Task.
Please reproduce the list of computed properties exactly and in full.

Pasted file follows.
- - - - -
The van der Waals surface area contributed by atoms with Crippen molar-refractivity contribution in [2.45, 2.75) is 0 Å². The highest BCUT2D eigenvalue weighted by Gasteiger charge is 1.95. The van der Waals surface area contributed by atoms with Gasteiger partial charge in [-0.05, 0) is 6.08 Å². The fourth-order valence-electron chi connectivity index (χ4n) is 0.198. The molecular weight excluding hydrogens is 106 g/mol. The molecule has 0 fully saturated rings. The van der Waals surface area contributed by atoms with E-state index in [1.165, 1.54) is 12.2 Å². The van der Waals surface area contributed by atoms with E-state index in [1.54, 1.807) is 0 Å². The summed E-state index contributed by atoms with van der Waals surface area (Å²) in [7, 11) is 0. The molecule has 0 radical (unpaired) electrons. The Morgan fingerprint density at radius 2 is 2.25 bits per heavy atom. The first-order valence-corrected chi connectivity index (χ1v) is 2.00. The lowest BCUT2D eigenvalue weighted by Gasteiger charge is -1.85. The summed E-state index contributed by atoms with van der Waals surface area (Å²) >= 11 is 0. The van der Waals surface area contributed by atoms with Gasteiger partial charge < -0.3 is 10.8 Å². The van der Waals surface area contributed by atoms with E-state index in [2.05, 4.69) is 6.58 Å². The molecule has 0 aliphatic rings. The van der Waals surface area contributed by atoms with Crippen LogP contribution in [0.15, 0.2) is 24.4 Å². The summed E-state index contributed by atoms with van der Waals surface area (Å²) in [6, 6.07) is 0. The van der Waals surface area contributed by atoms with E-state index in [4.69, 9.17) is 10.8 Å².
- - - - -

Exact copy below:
The van der Waals surface area contributed by atoms with Crippen molar-refractivity contribution in [2.45, 2.75) is 0 Å². The highest BCUT2D eigenvalue weighted by Gasteiger charge is 1.95. The van der Waals surface area contributed by atoms with Gasteiger partial charge in [-0.05, 0) is 6.08 Å². The fourth-order valence-electron chi connectivity index (χ4n) is 0.198. The molecular weight excluding hydrogens is 106 g/mol. The molecule has 0 fully saturated rings. The van der Waals surface area contributed by atoms with E-state index in [1.165, 1.54) is 12.2 Å². The van der Waals surface area contributed by atoms with E-state index in [1.54, 1.807) is 0 Å². The summed E-state index contributed by atoms with van der Waals surface area (Å²) in [7, 11) is 0. The molecule has 0 radical (unpaired) electrons. The Morgan fingerprint density at radius 2 is 2.25 bits per heavy atom. The first-order valence-corrected chi connectivity index (χ1v) is 2.00. The lowest BCUT2D eigenvalue weighted by Gasteiger charge is -1.85. The summed E-state index contributed by atoms with van der Waals surface area (Å²) >= 11 is 0. The van der Waals surface area contributed by atoms with Gasteiger partial charge < -0.3 is 10.8 Å². The van der Waals surface area contributed by atoms with E-state index in [2.05, 4.69) is 6.58 Å². The molecule has 0 aliphatic rings. The van der Waals surface area contributed by atoms with Crippen LogP contribution in [0.15, 0.2) is 24.4 Å². The summed E-state index contributed by atoms with van der Waals surface area (Å²) in [6, 6.07) is 0. The van der Waals surface area contributed by atoms with E-state index in [4.69, 9.17) is 10.8 Å².